Will Albany bust the cap? by Kenneth Girardin | NY Torch

With just three work days remaining in the legislative session, a number of bills that would loosen the property-tax cap await consideration in both houses. The pending legislative efforts range from small modifications to the cap formula to allow more spending without triggering the cap’s supermajority requirement, to doing away with the supermajority requirement altogether.

The tax cap works, again by Kenneth Girardin | NY Torch

Twenty-nine of the 37 districts that sought to override the property tax cap were successful in yesterday’s school budget votes, as the majority of districts elected to limit their tax increases to the cap itself.

5 NY rebates offset pain in the wallet The Journal News

“STAR was the first in a line of many gimmicks to address high property taxes without addressing the reasons for the high property taxes,” said Ken Girardin, spokesman for the Empire Center for Public Policy, a fiscally conservative think tank in Albany. “The (tax relief) checks are a calculated effort to distract from the hard choices the state Legislature won’t make.”

Schools Plan to Spend at Twice Inflation Rate Press Releases

Fueled by an increase in state aid and higher property taxes, the 669 school districts subject to New York’s property tax levy cap plan to spend 2.8 percent more per student in 2016-17 than they did this year, according to an analysis released today by the Empire Center for Public Policy. Per-pupil tax levies, meanwhile, would increase by an average of 1.3 percent.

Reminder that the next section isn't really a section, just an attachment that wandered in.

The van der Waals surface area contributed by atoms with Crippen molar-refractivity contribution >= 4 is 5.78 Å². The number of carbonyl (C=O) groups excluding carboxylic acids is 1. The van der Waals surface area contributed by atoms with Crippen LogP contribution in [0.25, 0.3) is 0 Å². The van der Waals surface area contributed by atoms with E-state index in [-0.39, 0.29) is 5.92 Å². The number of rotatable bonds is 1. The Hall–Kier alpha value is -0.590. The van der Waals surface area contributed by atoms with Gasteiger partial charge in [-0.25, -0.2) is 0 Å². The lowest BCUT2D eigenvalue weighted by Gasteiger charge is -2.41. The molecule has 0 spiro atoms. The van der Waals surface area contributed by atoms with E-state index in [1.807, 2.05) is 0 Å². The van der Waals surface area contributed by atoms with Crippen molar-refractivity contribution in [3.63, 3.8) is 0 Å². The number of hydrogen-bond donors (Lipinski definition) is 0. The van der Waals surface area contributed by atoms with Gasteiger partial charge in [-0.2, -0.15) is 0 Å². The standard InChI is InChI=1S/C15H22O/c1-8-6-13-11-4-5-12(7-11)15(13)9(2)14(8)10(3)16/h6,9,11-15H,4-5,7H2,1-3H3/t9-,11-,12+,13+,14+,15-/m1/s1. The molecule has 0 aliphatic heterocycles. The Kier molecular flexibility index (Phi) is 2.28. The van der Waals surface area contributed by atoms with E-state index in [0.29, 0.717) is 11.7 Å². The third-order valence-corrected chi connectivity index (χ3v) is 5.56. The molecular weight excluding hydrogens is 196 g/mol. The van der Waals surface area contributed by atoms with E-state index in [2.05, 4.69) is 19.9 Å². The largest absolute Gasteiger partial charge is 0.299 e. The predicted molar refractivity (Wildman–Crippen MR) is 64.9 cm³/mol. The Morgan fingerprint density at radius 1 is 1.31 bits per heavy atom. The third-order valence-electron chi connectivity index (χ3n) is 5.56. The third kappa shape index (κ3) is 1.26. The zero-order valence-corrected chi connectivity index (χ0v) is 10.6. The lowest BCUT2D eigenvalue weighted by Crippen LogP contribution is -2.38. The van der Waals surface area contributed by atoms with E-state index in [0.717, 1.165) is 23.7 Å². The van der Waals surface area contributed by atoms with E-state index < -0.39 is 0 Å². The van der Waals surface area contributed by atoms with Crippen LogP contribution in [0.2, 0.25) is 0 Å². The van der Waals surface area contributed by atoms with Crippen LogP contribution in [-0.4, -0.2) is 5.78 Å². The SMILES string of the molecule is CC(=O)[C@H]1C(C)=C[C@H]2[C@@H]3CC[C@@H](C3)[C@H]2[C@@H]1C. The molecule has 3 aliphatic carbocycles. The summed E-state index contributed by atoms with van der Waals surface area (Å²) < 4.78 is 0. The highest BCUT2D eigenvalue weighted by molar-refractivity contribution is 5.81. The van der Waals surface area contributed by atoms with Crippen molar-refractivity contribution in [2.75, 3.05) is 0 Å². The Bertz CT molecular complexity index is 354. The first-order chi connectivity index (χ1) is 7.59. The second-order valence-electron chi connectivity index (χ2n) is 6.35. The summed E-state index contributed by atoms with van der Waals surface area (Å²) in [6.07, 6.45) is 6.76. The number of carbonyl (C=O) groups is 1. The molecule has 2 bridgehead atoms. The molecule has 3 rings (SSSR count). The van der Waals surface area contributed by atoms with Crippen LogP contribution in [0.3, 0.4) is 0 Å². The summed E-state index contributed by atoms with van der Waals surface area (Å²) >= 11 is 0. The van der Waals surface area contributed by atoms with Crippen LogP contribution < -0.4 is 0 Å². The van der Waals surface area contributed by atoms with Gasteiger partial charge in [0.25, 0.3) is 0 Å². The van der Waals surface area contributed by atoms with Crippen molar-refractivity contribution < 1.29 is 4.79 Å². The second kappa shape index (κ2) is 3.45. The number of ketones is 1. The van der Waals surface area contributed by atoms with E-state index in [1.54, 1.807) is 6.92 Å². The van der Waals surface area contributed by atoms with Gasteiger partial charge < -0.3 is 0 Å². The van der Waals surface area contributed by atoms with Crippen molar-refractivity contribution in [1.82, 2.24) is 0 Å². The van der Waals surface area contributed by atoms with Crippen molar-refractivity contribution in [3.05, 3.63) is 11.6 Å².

Tax cap a near-freeze for 2016-17 by E.J. McMahon | NY Torch

State Comptroller Thomas DiNapoli has officially confirmed what federal inflation statistics were already telegraphing: New York's statutory cap on local school property tax levies will be just a hair above zero for 2016-17 school year budgets, which will be submitted for voter approval in May.

Crocodile tears over NY’s tax cap by E.J. McMahon | New York Post

Long Island town officials are crying the blues over the budgetary squeeze supposedly created by the state’s property-tax cap. They’re not alone: You’ll hear much the same from town pols elsewhere in the metro region and across New York state.

But the thrust of their complaints — that the tax cap is somehow blocking urgent public projects and programs — just won’t hold water.

Warning: lower tax hikes ahead by E.J. McMahon | NY Torch

The starting point for computing next year's local property tax cap in most of New York State will be less than 1 percent—and so state Comptroller Thomas DiNapoli is warning local governments "brace for ... [lower] growth in property tax revenues."

DiNapoli's tone clearly implies that a lower tax cap is a negative. But most property owners will no doubt see it another way.